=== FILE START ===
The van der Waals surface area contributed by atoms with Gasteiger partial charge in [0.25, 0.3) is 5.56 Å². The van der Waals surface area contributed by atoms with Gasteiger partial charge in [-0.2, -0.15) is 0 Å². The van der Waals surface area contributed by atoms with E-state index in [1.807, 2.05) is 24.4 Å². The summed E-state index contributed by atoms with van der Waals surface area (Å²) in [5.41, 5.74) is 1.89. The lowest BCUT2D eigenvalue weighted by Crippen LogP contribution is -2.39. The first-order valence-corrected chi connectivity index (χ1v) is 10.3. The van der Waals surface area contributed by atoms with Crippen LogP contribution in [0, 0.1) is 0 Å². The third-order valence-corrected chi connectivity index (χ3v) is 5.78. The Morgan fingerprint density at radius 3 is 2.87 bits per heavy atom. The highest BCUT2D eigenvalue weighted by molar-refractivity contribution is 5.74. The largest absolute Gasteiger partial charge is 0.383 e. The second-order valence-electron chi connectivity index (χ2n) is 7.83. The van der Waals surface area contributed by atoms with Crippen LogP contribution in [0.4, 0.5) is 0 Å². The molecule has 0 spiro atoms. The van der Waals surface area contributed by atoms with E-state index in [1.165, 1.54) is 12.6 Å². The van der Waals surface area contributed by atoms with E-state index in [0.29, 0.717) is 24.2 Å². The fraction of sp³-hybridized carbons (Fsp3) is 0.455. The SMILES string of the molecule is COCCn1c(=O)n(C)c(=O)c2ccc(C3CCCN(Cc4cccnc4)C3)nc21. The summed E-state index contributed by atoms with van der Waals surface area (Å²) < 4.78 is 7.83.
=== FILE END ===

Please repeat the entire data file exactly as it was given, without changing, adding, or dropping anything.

The van der Waals surface area contributed by atoms with Gasteiger partial charge in [0.25, 0.3) is 5.56 Å². The van der Waals surface area contributed by atoms with Gasteiger partial charge in [-0.2, -0.15) is 0 Å². The van der Waals surface area contributed by atoms with E-state index in [1.807, 2.05) is 24.4 Å². The summed E-state index contributed by atoms with van der Waals surface area (Å²) in [5.41, 5.74) is 1.89. The lowest BCUT2D eigenvalue weighted by Crippen LogP contribution is -2.39. The first-order valence-corrected chi connectivity index (χ1v) is 10.3. The van der Waals surface area contributed by atoms with Crippen LogP contribution in [0, 0.1) is 0 Å². The third-order valence-corrected chi connectivity index (χ3v) is 5.78. The Morgan fingerprint density at radius 3 is 2.87 bits per heavy atom. The highest BCUT2D eigenvalue weighted by molar-refractivity contribution is 5.74. The largest absolute Gasteiger partial charge is 0.383 e. The second-order valence-electron chi connectivity index (χ2n) is 7.83. The van der Waals surface area contributed by atoms with Crippen LogP contribution in [0.4, 0.5) is 0 Å². The molecule has 0 spiro atoms. The van der Waals surface area contributed by atoms with E-state index in [1.165, 1.54) is 12.6 Å². The van der Waals surface area contributed by atoms with E-state index in [0.29, 0.717) is 24.2 Å². The fraction of sp³-hybridized carbons (Fsp3) is 0.455. The SMILES string of the molecule is COCCn1c(=O)n(C)c(=O)c2ccc(C3CCCN(Cc4cccnc4)C3)nc21. The summed E-state index contributed by atoms with van der Waals surface area (Å²) < 4.78 is 7.83.